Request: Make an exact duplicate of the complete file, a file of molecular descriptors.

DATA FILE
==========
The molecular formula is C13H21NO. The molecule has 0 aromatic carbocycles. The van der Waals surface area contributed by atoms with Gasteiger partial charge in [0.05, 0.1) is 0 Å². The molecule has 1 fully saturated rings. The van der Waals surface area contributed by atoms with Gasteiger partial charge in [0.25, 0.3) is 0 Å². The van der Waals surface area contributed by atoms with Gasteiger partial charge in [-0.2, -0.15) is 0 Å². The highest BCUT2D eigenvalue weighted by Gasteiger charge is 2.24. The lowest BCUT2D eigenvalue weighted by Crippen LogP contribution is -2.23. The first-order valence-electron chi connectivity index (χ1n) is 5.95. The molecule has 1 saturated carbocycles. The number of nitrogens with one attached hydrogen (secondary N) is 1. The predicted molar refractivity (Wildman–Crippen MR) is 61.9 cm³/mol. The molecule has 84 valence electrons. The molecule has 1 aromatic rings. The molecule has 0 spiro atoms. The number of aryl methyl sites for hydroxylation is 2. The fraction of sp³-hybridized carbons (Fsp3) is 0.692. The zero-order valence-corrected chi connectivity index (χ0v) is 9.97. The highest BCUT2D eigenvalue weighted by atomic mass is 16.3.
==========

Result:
The molecular formula is C13H21NO. The molecule has 0 aromatic carbocycles. The van der Waals surface area contributed by atoms with Gasteiger partial charge in [0.05, 0.1) is 0 Å². The molecule has 1 fully saturated rings. The van der Waals surface area contributed by atoms with Gasteiger partial charge in [0.25, 0.3) is 0 Å². The van der Waals surface area contributed by atoms with Gasteiger partial charge in [-0.2, -0.15) is 0 Å². The highest BCUT2D eigenvalue weighted by Gasteiger charge is 2.24. The lowest BCUT2D eigenvalue weighted by Crippen LogP contribution is -2.23. The first-order valence-electron chi connectivity index (χ1n) is 5.95. The molecule has 1 saturated carbocycles. The number of nitrogens with one attached hydrogen (secondary N) is 1. The predicted molar refractivity (Wildman–Crippen MR) is 61.9 cm³/mol. The molecule has 84 valence electrons. The molecule has 1 aromatic rings. The molecule has 0 spiro atoms. The number of aryl methyl sites for hydroxylation is 2. The fraction of sp³-hybridized carbons (Fsp3) is 0.692. The zero-order valence-corrected chi connectivity index (χ0v) is 9.97. The highest BCUT2D eigenvalue weighted by atomic mass is 16.3.